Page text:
One of the four Justice Department lawyers held in contempt in the aftermath of the Ted Stevens trial is asking for the decision to be reversed, claiming she had no involvement in the events which led up to the contempt finding.
Patty Stemler, Chief of the Appellate Section of the Justice Department’s Criminal Division, filed her motion earlier today before Judge James Robertson of the U.S. District Court for the District of Columbia. In February, Judge Emmet Sullivan held Stemler and three other prosecutors in contempt for failing to turn over documents to Stevens' defense team, in spite of a court order requiring them to do so.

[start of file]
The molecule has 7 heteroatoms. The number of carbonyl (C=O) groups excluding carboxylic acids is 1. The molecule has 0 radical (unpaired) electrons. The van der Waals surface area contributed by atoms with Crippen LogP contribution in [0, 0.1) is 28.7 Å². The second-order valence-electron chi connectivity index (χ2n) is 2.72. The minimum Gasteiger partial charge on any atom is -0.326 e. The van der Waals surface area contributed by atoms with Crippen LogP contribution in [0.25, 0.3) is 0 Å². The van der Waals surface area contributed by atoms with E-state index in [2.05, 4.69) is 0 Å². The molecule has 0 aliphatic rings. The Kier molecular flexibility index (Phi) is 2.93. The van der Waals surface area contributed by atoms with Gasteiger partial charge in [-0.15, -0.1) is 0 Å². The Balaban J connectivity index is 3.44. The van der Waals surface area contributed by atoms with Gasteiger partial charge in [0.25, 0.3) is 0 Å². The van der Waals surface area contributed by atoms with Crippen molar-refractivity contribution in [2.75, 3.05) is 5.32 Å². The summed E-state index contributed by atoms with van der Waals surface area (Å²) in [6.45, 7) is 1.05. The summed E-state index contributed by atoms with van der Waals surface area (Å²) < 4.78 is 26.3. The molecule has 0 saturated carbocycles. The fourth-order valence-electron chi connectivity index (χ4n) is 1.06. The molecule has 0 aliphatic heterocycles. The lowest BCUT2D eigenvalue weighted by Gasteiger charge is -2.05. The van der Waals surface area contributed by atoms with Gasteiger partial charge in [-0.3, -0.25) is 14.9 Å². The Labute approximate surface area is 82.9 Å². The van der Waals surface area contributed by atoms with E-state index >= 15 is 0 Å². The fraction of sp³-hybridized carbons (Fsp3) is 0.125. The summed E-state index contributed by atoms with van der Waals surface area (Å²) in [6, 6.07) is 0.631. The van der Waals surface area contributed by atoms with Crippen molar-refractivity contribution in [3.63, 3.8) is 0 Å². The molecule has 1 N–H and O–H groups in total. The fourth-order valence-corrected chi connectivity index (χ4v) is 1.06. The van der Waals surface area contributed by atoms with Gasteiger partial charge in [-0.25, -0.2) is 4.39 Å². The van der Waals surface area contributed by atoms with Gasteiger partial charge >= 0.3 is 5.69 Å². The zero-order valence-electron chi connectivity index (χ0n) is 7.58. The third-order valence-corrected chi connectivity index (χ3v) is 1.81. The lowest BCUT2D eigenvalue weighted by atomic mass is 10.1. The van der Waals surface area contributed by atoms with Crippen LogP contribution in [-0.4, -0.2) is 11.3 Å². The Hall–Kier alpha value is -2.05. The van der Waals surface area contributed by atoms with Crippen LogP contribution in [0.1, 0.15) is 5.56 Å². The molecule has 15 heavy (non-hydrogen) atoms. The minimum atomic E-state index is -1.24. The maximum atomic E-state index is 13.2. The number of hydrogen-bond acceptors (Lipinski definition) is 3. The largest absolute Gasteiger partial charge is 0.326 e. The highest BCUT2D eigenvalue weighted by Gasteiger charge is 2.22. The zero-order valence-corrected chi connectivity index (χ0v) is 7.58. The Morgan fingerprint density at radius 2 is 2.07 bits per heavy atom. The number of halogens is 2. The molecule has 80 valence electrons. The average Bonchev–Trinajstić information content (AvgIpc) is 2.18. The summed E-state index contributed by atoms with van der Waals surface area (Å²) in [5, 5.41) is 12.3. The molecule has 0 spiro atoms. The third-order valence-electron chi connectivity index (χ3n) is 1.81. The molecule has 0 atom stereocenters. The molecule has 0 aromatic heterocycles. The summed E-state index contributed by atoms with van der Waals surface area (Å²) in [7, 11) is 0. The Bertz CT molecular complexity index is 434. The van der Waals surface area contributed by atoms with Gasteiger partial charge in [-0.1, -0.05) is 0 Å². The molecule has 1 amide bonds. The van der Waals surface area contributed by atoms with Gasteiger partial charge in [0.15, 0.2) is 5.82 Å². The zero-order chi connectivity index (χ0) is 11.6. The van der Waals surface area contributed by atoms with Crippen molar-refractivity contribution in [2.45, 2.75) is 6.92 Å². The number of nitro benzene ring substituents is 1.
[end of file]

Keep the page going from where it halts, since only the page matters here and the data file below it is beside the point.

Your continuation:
Sullivan later reversed his contempt finding for one of the prosecutors, ruling that he had played a minor role the department’s handling of the documents. In her filing today, Stemler, represented by Wilmer Cutler Pickering Hale and Dorr partner Howard Shapiro, argues that she too was only tangentially involved.
According to the motion, while Stemler’s section helped compile a pleading which accompanied the documents, it did not have any part in collecting them.
“Ms. Stemler is not aware of any contumacious conduct with regard to these documents,” the motion states. “In any event, she was not part of ‘the team of attorneys responsible for’ the underlying collection, logging, and production of documents.”
UPDAT June 4: The case has been reassigned to Judge Sullivan.